Phase 2 in Lynchburg hummed with activity Wednesday as more than 125 students from three local colleges visited tables manned by nearly 60 local employers in search of the perfect student employee.
Randolph, Sweet Briar and Lynchburg colleges partnered with the Lynchburg Regional Chamber of Commerce to put on the first-ever Internship Match-Up. From 10 a.m. to 2 p.m., students had the opportunity to meet with dozens of local employers, from hair salons to credit unions to city departments, who were ready to educate potential interns about opportunities, conduct interviews and even make offers on the spot if they found the right student.
“I want to do an internship,” said Taylor Rabon, a junior at Lynchburg College attending Wednesday’s event. “I’m looking for one for credit, but I’m [also] hoping to gain some skills.”
Rabon, a communications major, said she’s never had an internship but knows she should do one soon to improve her resume and her work skills.
About half an hour into Wednesday’s event, Rabon had already talked to three employers and was feeling good about her chances of finding something for the winter semester.
“Actually being able to talk to everybody, I feel like I come across better in person,” Rabon said, adding the face-to-face meetings helped her present herself more effectively than cover letters sent out electronically.
Maryam Brown, intern coordinator at Randolph College, said participants in Wednesday’s fair could be looking for internships for the current fall semester, next term or even for the coming summer.
She said Randolph allows students to add on internship credit now, even though the semester already has started, if they find a good fit at the match-up event.
She called the format “dynamic,” meaning employers can use the event to recruit in whatever way and for whatever time period fills their needs.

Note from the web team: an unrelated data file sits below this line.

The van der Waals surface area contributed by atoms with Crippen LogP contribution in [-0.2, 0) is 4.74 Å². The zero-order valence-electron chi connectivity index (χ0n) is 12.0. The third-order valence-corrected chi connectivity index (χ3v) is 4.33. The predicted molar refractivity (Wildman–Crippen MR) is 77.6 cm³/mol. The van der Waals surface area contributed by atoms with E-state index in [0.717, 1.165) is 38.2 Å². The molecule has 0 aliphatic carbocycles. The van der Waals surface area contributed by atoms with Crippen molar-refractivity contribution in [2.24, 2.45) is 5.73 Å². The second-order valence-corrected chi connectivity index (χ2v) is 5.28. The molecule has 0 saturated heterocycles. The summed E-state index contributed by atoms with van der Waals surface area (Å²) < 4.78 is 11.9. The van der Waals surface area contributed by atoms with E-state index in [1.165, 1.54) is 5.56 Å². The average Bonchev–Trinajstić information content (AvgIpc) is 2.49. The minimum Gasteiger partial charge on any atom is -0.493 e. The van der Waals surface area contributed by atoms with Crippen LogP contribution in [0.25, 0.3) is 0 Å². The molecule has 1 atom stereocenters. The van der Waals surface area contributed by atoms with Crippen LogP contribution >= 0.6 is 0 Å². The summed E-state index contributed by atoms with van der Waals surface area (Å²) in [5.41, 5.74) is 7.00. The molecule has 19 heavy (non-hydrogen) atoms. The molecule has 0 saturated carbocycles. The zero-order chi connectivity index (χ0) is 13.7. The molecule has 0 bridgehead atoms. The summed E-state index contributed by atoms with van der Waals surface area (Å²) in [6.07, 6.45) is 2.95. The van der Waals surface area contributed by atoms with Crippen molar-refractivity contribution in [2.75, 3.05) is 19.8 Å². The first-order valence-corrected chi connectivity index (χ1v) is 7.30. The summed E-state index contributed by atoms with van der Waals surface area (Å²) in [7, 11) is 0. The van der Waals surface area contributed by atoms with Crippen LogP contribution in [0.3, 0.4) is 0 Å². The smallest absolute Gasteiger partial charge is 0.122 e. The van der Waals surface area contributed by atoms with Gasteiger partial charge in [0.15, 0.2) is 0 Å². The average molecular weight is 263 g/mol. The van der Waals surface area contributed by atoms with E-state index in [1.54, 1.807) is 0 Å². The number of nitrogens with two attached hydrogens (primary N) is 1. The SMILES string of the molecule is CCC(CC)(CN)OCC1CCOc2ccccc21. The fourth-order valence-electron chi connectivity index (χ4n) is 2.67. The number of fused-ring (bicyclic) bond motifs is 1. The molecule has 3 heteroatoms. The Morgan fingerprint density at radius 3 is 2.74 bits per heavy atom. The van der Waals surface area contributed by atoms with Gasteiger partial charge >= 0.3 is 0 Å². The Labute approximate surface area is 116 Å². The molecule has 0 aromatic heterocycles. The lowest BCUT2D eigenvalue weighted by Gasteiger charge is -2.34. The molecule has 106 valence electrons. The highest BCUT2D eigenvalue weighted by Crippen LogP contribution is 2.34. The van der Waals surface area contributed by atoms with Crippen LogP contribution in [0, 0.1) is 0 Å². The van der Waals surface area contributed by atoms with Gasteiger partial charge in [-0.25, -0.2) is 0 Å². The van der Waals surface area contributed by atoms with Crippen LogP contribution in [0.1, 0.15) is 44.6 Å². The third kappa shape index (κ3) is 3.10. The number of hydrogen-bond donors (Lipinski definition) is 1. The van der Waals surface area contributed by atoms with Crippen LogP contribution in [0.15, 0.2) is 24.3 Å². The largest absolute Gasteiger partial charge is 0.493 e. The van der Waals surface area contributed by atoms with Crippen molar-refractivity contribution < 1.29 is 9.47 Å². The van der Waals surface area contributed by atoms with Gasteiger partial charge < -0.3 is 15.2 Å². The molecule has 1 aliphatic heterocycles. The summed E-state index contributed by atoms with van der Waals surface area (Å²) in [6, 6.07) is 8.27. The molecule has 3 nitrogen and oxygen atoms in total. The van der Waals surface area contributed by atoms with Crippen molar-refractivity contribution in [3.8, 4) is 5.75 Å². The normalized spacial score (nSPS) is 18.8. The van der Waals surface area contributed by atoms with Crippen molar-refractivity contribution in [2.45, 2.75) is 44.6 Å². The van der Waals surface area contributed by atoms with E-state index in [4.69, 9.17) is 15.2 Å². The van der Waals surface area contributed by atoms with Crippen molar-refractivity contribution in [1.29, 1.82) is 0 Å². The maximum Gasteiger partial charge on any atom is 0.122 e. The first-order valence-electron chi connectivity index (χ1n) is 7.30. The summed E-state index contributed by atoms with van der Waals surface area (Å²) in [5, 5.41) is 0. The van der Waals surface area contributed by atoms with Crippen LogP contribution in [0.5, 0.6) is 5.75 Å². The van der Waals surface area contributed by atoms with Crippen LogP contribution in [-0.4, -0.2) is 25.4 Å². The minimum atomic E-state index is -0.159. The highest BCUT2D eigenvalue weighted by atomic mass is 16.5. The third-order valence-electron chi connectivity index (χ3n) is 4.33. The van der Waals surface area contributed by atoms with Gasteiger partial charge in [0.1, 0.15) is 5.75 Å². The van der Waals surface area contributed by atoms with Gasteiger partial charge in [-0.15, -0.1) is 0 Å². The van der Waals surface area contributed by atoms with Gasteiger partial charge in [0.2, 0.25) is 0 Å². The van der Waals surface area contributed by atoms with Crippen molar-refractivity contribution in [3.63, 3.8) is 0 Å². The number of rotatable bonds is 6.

Every employer table at the match-up sported color-coded signs, designed to help students match their majors to a company’s needs. That way, Brown said, students can realize that even if they don’t know what a business does, it might have an opening that fits their skill set.
Shauna Parsons, owner of Evergreen Basement Systems, said she hopes students would recognize that even though they may not think they’re interested in basement maintenance, her company has lots of interesting opportunities for web-focused marketing interns.
“What we’re looking for here is a young person who can help us out with writing and our efforts to educate people about basements,” said Parsons, whose table sported signs looking for students with an interest in marketing and writing, among other subjects.
The intern coordinators from all three participating colleges said they were pleased with the response from the business community, with between 55 and 57 local employers turning out to recruit talent.
Both Christine Kennedy, executive vice president of the Chamber, and Tandilyn Phillips, assistant director of career services at Sweet Briar, called the event a “win-win,” helping connect local employers with local students and grow the Lynchburg’s economy.
“Part of the benefit to a region with five local colleges is we have a talent pool here,” Kennedy said. “Why not hire local interns?”